Thursday, September 9, 2010

On the Nature of Things, Lucretius

On my recent road trip I took along some reading and didn't get done nearly enough of it. Someone needs to invent a reader that slides along book pages, scanning them and reading them out loud. That would obviate the work the good folks of Librivox are doing I know, but it would make long drives more productive.

One thing I did read was De Rerum Natura (On the Nature of Things, sometimes translated On the Nature of the Universe), the materialist masterpiece of antiquity which survived the Dark Ages in a single copy. In truth I scanned much of it; it's essentially an encyclopedia of Lucretius's theories about the natural world, most of which are of course wrong and seem today quaint and colored by the biases of his time, and I'm not so interested in understanding or remember those concepts. It was also translated in prose rather than verse, for which I was grateful. When I was done I donated it to a local high school library.

So what do I think is valuable about this work?

1) The reader cannot help but be impressed at the modern way of thinking that some demonstrated in Western Antiquity. Lucretius was a latter-day student of a tradition of materialism that stretched back to Democritus. It's not some artificial trapping only of the Enlightenment. Read Herodotus or Caesar's Civil War and you'll be similarly impressed by the argumentation and recognition of possible fallibility of one's own hypotheses, as well as humility in the limits of cognition. Classical thinkers were usually wrong, but they made guesses (in this case, even about cognition and epilepsy) and in the broadest sense, they were doing it right. Our current models are no doubt wrong as well in ways that we don't yet understand or can't test.

2) The following reflection relates to why scientists are so over-represented among atheists, relative to the general population. The questions that Lucretius investigates have to do with geology, history, astronomy, biology - topics that don't touch directly on human interaction or yield profit in the pursuits of daily life. What is it about the materialist worldview that correlates with an interest in these kinds of topics? Is there a causal relationship in either direction? It's almost as if humans reach a materialist understanding of the world only after becoming disinterested (to some degree) in and disentangled from the social reality of our conspecifics. This question is key to making sure rationalism and a naturalistic worldview continues to expand to people of all walks of life.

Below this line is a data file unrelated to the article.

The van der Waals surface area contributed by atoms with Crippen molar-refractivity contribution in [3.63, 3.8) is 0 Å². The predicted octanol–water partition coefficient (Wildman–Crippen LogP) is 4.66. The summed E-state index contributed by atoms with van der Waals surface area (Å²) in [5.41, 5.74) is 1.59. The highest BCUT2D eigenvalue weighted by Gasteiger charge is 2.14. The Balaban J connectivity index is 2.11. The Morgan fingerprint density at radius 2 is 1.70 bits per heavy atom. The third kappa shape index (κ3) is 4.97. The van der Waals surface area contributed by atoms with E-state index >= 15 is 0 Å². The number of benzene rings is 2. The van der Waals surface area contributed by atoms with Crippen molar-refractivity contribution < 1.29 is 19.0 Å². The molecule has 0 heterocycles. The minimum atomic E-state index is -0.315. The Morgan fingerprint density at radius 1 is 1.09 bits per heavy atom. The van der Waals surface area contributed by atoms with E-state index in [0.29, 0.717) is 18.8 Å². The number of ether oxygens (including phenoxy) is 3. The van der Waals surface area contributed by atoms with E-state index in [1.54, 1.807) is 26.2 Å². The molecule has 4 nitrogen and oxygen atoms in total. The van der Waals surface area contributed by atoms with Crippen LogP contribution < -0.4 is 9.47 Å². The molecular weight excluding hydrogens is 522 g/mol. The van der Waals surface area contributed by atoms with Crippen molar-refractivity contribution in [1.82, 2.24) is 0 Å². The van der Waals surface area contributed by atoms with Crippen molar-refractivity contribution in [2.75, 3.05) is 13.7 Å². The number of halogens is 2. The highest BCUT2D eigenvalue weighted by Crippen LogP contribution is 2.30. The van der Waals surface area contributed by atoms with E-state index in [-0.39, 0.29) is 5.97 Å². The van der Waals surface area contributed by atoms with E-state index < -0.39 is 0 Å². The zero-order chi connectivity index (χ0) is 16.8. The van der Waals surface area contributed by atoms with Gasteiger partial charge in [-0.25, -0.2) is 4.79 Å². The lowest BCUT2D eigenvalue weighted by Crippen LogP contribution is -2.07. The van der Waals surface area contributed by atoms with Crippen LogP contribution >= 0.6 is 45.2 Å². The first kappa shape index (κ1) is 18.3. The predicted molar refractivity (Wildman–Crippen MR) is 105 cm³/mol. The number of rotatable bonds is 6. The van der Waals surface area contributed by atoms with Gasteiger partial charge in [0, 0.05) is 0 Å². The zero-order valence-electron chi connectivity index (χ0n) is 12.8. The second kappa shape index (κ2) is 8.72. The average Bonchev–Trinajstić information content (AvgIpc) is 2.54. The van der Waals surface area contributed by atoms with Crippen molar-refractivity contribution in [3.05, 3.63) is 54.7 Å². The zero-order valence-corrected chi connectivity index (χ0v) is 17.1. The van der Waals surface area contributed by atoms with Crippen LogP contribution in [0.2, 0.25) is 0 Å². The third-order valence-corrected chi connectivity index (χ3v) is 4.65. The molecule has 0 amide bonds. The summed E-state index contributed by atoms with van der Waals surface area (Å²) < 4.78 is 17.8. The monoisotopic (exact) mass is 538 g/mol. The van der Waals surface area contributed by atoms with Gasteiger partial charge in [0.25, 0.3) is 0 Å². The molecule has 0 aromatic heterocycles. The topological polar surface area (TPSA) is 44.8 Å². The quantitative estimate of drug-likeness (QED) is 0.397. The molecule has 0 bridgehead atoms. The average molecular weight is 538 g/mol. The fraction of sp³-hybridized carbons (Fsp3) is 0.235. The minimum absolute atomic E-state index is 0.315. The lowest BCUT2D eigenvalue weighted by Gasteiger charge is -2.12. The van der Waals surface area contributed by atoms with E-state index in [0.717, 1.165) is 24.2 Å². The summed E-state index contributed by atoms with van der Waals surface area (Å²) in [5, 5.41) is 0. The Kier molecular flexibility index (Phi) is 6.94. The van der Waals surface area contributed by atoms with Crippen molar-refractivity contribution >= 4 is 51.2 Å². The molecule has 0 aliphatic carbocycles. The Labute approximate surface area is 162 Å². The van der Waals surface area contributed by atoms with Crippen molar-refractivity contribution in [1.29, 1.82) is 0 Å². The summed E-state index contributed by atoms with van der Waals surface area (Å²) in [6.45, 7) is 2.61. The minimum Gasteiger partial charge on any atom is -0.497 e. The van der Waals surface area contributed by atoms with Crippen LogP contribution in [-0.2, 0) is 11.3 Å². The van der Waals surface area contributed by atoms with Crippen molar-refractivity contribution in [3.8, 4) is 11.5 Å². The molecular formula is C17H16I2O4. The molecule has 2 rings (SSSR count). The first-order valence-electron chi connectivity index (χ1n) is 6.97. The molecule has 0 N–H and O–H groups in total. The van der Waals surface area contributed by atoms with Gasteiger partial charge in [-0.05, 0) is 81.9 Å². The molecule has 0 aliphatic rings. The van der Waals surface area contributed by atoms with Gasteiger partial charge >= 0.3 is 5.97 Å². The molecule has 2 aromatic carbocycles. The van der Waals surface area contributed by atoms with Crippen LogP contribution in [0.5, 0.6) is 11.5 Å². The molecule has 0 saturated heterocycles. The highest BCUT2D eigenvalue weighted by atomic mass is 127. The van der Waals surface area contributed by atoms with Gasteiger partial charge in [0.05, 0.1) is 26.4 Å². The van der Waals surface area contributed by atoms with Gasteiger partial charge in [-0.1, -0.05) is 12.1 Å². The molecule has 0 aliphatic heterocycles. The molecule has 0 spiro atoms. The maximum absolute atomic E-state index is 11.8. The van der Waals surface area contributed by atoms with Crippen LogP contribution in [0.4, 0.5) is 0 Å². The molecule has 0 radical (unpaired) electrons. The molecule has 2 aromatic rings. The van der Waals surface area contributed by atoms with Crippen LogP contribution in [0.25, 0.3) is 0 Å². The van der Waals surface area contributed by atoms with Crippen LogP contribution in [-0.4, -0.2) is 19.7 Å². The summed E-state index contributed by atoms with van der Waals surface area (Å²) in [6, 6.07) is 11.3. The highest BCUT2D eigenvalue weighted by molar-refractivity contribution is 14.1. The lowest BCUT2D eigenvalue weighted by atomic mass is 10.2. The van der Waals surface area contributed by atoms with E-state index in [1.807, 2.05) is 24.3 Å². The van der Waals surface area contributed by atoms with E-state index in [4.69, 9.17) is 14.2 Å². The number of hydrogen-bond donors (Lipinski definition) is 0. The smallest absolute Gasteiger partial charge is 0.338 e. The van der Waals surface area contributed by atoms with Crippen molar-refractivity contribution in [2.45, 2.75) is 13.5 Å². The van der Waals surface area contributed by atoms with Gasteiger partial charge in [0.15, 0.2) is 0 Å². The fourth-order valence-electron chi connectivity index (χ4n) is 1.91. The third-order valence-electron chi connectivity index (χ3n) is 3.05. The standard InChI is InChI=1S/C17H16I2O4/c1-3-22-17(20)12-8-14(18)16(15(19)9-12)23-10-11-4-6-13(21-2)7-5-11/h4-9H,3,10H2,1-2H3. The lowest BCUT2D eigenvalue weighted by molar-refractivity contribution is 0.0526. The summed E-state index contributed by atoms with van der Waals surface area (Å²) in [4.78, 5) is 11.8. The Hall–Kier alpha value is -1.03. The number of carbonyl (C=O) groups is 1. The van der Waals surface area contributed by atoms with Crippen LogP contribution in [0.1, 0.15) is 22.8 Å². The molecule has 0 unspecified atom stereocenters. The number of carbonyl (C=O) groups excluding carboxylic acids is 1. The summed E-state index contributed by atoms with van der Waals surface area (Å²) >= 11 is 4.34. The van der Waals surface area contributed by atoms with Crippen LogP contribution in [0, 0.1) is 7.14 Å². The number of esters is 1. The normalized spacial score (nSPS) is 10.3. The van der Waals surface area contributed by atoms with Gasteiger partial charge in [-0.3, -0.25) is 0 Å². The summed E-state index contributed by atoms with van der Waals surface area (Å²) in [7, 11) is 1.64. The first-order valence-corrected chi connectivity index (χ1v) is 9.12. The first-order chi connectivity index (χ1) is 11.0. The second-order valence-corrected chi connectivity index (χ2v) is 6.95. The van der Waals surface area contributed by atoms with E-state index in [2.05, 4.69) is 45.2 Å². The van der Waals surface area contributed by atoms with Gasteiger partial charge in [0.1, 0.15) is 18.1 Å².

3) The finitude of life is its own reward, which is a gift that's difficult to explain to afterlife-believing theists, and which is admittedly easier to appreciate when you're a healthy 36 year old (but why make a fuss when mortality is obligatory? See how philosophical Lucretius makes you?) Consequently I particularly enjoyed this passage: "...because you ever yearn for what is not present, and despise what is, life has slipped from your grasp unfinished and unsatisfying, and or ever you thought, death has taken his stand at your pillow, before you can take your departure sated and filled with good things. Now however resign all things unsuited to your age, and with a good grace up and greatly go: you must." Page 116 here; forgive my edits to to remove the very self-conscious archaic English pronouns and verb endings.

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